After a considerably large renovation, the coal mine now has the Rahall Company Store, visitor center, a coal museum, a fudgery, and gift shop. Many features include mining artifacts and tools, photographs, and various artifacts from the coal town of southern West Virginia. The main attraction of the Exhibition Coal Mine is a tour that takes visitors 1500 underground. The tour shows visitors the history of coal mining from the early hand-loading days to modern-day mining. Visitors can also take a tour throughout the coal camp. Here they can explore the Coal Company House, Superintendent's Home, Pemberton Coal Camp Church, and the Helen Coal Camp School. The Beckley Exhibition Coal Mine is a great way to discover how life in the area was in the early 20th
However, the dams were of faulty construction. Dam number one which caused the flooding was constructed of coarse mining refuse that Pittston had dumped into the Middle Fork of Buffalo Creek starting in 1968. This dam failed first on the heels of heavy rains. The water from Dam number three then took out dams number two and then number one. Dam number three had simply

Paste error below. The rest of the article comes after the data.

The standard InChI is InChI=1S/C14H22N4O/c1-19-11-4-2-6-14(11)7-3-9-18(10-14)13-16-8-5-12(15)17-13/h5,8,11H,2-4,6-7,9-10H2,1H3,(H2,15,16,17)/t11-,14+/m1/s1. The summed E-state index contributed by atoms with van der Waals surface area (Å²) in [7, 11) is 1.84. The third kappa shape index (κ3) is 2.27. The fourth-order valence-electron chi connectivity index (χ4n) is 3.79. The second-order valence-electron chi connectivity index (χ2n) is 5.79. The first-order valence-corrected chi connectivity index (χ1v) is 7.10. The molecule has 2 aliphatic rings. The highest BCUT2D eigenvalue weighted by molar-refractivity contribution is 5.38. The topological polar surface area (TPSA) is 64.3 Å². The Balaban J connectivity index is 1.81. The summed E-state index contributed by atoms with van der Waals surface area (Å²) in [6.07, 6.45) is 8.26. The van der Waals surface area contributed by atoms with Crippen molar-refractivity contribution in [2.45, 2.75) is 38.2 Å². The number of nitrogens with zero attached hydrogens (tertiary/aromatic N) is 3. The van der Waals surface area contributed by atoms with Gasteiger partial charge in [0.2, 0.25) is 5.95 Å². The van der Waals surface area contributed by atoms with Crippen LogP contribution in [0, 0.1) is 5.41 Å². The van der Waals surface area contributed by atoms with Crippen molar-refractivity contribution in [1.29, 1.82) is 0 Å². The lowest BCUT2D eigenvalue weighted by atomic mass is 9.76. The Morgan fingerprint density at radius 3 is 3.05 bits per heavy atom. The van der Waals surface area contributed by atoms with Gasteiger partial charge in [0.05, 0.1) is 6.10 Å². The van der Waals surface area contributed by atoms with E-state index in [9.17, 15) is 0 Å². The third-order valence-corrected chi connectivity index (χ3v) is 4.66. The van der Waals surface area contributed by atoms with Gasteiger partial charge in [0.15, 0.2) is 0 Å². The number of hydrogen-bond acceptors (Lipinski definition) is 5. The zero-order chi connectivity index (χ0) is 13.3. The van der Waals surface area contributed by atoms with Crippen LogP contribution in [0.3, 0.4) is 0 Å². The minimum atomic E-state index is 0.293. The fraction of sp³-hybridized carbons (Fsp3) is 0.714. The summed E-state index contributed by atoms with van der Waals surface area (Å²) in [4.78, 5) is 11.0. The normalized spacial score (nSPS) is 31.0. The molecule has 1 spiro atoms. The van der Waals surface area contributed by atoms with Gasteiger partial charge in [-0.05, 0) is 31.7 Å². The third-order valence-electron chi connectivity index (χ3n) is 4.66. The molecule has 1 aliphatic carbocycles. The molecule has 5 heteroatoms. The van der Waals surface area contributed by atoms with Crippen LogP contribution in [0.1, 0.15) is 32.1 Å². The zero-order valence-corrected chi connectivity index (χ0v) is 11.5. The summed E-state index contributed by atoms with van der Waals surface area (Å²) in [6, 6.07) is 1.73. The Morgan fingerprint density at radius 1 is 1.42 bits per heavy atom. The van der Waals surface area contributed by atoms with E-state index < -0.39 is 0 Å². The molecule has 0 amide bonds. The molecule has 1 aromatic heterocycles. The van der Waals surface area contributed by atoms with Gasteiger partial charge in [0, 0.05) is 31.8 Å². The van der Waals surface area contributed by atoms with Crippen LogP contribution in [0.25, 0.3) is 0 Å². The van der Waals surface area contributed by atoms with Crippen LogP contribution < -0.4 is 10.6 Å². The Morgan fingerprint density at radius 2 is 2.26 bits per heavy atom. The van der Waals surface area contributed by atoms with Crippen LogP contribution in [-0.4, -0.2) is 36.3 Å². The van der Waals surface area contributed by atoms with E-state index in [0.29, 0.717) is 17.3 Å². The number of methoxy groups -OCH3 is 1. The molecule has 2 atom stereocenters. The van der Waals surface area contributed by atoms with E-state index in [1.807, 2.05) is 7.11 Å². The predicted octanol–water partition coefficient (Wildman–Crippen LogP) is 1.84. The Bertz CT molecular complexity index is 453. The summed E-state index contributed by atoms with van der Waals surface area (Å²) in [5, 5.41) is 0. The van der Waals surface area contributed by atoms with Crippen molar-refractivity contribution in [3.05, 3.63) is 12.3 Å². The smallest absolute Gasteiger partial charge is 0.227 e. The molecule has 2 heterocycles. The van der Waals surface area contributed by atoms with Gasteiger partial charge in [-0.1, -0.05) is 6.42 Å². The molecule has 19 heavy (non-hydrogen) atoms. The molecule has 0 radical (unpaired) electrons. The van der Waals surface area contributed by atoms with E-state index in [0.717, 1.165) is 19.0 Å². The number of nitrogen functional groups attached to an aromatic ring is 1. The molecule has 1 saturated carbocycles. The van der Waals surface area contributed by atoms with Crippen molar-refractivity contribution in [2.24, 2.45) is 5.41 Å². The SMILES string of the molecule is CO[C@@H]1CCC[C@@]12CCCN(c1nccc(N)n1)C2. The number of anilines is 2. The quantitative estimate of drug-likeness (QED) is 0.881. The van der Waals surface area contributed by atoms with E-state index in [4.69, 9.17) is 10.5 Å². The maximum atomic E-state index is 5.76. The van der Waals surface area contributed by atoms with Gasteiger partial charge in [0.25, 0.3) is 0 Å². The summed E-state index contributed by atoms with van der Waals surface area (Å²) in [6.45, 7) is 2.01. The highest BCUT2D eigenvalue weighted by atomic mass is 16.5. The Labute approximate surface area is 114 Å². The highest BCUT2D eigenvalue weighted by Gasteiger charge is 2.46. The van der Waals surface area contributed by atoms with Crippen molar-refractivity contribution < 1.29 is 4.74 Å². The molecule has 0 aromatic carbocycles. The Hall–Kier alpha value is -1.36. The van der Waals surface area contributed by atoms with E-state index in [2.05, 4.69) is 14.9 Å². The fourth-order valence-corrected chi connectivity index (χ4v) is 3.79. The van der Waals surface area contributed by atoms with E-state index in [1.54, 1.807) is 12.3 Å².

Communities that was adjacent to Buffalo Creek. When operation of the mine commenced in 1945 the practice dumping of slurry or coal mining waste into the hollow also began. Coal companies who operated upstream of the communities dammed Buffalo Creek to facilitate mining operations, which created an earth dam that held back 130 million gallons of water and coal waste. On average, a thousand tons of slurry had to be dumped every day. Although there were many complaints about the safety of the coal company and its regulation of the Buffalo Creek site, nothing was ever done to improve the dam’s conditions. The Buffalo Creek project had three earth dams ranging in